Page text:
Allen had also heard from two temporary hotel residents about their reluctance for vaccination. “I couldn’t believe it. Neither one of them wanted to get the vaccine because they would have to leave the area. Something is wrong with what DHS is doing. How many people have to be hurt? DHS, please just help us. Quit the metrics, quit all the BS and just help us. And at the same time you could be helping these other people,” he said.

The DHS representative responded to the issue of vaccine reluctance amongst the hotel population by saying it was the “first time I’ve heard that narrative.”

Joe Restuccia, the co-chair of the committee, said: “There is a monumental failure by DHS on how this process was managed. This is my 43rd year in this neighborhood and you have shredded our neighborhood fabric. No one feels safe. The folks who have severe mental illness are not getting the services they need.”

We can’t continue. And I am scared shitless as the summer arrives

Joe shared an experience that he had witnessed the day before the meeting. ” I never thought I would believe the man in a wheelchair with a recent amputation being fed beer while someone else shot him up on my walk home. I know the man in the wheelchair as a street homeless person. The other folks were residents of shelters.

“Public safety has gone. People are scared, and we need you to hear us,” he appealed to the DHS representative. “We can’t continue. And I am scared shitless as the summer arrives.”

Join the Conversation


  1. I’m a longtime resident of Hell’s Kitchen and witnessed the transformation of this neighborhood from when I moved here back in 1984.

    Back then in the 80″s, I would go nowhere near the Hudson River past 9th Avenue.
    Having said that, I’m one that always like grit and grime of NYC.
    We are becoming too sterilized.

    I see one more goddamn ugly glass and steel Hotel go up in this neighborhood I’m going to lose my mind.
    Every 5 blocks and all directions is another cheap hotel.

    I understand that we are in a crisis mode right now, but it just hurts that all this is being blamed on the homeless.
    Not everyone that’s homeless, is a criminal and or mentally ill. I really want people to stop disparaging the homeless.

    We all know that they wouldn’t put a homeless shelter on the Eastside and as usual, all temporary shelters and transportation hubs are put here on the Westside.

    It’s mental illness, mental illness, mental illness.

    The pandemic has only made things worse. It made the already disadvantaged, desperate.

  2. We can all have sympathy for the homeless and yes, the majority of people in the homeless hotels are likely good, upstanding people. However, it would be naive not to acknowledge that the increase in violence and crime (including all the high-profile, anti-Asian, racist attacks) in our neighborhood has been driven in large part by these individuals and the collatoral dammage that accompanied their arrival. By concentrating them here, we have made them targets for drug dealers and bad people who pray on them.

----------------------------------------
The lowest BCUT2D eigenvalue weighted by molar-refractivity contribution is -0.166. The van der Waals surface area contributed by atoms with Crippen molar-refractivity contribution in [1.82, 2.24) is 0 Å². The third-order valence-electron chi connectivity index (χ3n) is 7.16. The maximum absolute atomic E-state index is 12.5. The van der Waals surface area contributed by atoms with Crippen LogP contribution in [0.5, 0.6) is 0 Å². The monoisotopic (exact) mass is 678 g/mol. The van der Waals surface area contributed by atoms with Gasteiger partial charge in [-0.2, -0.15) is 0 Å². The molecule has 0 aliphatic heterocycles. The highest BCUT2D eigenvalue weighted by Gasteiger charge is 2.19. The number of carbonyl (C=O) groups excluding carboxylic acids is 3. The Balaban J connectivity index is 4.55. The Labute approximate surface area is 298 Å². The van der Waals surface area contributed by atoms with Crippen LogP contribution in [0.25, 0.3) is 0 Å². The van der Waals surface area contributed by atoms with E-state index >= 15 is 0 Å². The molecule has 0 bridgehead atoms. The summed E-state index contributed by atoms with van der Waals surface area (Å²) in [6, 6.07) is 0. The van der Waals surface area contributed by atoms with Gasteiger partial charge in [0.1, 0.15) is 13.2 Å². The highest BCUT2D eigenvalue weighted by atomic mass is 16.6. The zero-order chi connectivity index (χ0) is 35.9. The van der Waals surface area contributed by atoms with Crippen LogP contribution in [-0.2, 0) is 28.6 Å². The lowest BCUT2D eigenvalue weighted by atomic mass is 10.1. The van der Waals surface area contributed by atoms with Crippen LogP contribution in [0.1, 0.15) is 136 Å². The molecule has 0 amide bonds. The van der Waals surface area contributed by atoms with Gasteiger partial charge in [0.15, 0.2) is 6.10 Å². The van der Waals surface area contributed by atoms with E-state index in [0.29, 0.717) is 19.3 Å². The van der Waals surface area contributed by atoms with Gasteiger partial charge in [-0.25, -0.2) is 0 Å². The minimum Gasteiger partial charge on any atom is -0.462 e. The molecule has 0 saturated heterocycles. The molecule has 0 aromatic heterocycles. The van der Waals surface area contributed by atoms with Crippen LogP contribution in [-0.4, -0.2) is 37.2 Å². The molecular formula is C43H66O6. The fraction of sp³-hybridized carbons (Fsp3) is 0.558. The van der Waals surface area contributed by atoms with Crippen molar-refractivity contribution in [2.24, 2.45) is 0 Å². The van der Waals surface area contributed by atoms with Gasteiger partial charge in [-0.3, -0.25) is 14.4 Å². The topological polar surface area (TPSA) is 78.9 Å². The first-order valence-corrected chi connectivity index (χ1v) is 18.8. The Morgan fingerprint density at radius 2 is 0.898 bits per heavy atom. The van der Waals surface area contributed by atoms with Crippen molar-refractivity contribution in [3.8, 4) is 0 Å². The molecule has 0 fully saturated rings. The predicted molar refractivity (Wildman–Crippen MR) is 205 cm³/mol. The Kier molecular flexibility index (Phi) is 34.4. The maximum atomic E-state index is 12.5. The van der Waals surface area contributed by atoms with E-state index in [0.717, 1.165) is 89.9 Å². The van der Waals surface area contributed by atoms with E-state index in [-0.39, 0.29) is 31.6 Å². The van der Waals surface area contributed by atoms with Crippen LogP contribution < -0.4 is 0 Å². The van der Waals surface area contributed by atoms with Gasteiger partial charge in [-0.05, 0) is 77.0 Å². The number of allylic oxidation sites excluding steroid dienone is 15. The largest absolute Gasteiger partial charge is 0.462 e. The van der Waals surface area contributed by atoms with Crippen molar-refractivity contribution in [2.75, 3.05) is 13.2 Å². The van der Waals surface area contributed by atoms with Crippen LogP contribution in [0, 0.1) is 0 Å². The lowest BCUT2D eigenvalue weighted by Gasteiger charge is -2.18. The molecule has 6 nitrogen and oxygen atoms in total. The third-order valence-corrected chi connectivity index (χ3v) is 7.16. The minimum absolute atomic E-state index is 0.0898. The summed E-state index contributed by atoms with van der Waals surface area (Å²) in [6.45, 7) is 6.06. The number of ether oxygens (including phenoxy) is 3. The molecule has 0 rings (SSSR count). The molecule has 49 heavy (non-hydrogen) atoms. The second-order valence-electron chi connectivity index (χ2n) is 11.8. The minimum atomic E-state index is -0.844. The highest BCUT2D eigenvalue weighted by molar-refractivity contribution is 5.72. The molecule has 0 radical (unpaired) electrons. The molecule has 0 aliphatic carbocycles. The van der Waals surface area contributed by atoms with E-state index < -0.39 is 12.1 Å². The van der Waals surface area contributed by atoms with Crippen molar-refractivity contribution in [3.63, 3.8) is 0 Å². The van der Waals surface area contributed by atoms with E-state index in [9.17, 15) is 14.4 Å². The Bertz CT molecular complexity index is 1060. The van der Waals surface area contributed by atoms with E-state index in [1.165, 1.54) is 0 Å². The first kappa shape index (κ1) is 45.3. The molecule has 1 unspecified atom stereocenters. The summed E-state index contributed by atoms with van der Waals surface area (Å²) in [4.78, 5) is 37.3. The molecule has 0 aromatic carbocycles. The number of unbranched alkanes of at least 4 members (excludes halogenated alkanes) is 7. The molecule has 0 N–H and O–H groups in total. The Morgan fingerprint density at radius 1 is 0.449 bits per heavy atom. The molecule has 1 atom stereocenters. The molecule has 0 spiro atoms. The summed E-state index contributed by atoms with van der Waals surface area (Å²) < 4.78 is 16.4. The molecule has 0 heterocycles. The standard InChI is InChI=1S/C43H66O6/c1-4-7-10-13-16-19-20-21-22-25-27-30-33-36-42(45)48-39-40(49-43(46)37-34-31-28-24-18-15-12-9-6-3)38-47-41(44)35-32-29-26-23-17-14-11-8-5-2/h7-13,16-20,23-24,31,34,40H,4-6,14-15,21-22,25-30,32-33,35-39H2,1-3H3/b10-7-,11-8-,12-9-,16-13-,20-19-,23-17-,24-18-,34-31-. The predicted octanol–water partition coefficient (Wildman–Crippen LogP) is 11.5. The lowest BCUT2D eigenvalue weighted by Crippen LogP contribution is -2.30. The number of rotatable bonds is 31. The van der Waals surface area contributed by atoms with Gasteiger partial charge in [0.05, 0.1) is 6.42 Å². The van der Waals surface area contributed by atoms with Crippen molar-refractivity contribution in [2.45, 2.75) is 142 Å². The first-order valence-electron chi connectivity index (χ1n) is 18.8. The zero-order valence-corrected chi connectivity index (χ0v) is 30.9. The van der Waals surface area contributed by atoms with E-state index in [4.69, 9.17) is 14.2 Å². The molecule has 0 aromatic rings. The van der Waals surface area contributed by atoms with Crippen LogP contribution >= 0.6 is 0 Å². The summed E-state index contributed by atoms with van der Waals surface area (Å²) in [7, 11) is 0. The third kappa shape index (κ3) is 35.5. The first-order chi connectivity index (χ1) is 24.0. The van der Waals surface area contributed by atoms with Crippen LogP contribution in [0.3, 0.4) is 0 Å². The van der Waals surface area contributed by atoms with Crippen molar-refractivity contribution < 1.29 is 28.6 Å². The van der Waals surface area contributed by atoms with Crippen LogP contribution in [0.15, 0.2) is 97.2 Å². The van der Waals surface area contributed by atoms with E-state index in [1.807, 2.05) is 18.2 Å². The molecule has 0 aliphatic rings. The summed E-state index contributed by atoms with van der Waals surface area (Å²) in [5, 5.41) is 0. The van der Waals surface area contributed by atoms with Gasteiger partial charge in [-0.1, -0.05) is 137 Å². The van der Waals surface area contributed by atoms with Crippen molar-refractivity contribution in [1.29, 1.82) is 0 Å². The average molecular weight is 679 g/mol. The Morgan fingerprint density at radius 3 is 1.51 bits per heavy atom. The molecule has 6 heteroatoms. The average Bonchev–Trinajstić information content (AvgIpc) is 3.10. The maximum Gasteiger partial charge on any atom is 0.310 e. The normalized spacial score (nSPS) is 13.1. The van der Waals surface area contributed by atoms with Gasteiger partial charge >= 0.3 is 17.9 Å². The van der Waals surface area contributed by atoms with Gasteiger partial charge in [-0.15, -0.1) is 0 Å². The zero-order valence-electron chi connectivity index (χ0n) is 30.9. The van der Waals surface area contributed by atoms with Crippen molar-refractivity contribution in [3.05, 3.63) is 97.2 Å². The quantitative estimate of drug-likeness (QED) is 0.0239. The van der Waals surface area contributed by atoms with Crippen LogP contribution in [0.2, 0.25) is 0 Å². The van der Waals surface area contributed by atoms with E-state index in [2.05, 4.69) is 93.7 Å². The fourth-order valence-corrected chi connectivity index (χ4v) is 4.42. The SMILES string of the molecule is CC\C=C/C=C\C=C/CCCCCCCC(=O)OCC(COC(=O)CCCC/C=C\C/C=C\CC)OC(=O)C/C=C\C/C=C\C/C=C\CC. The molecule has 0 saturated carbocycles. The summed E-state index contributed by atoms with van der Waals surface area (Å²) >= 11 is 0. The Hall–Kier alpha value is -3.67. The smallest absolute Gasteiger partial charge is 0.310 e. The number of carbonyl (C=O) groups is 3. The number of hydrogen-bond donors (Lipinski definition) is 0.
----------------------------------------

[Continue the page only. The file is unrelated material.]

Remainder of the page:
It is hard to understate how ill-prepared the neighborhood was for the large influx. There seems to have been no plan. There still is no stated timeline.
    There is insufficient security. There are no services. It was not fair to the homeless and it certainly was not fair to those of us who live here.

    While some may like the grit, most of us have benefited from the clean-up. How sad that we have turned back so much of 40 years of progress in a matter of 14 months.

  3. Ok- since the DHS is basically just placating residents by having a zoom call and “listening”, who is really going to help us? I’ve lived in HK for 18 years and this is by far the worst it has been and it is 100% due to the mentally ill homeless places in hotels all over our neighborhood. I’m so over not being able to take my kid to the park, because I’m worried someone will do something harmful on our walk over- or once we get there, we’ll see someone publicly defecating, shooting up or masturbating. I’m worried because I’ve legitimately seen it all!!! I’m outraged. I’m fed up. I want the mentally ill homeless to go back to their normalized shelters where they can get the treatment they need. It has 100% got out of hand in HK. Who will listen? And who will actually take action to help the community?

  4. The mentally ill have to get help debozo that crook and his wife had 850 million dollars and ran with the money shame on nyc did not pushing on him with that bs thrive program . Hotels sorry are not the answer . Shelters should be run way better then they are period . They need to also build mental institutions for people that never will get better that’s facts .

  5. The only solution is the next election, the Mayor but also the Comptroller who can decide to keep paying for these hotels and the DA who can decide, or not, to prosecute offenders. Below is a “safe streets” Facebook group focused on these issues, though I don’t think they have endorsed anyone — Our neighborhood also needs to create a similar group:

Leave a comment

Your email address will not be published. Required fields are marked *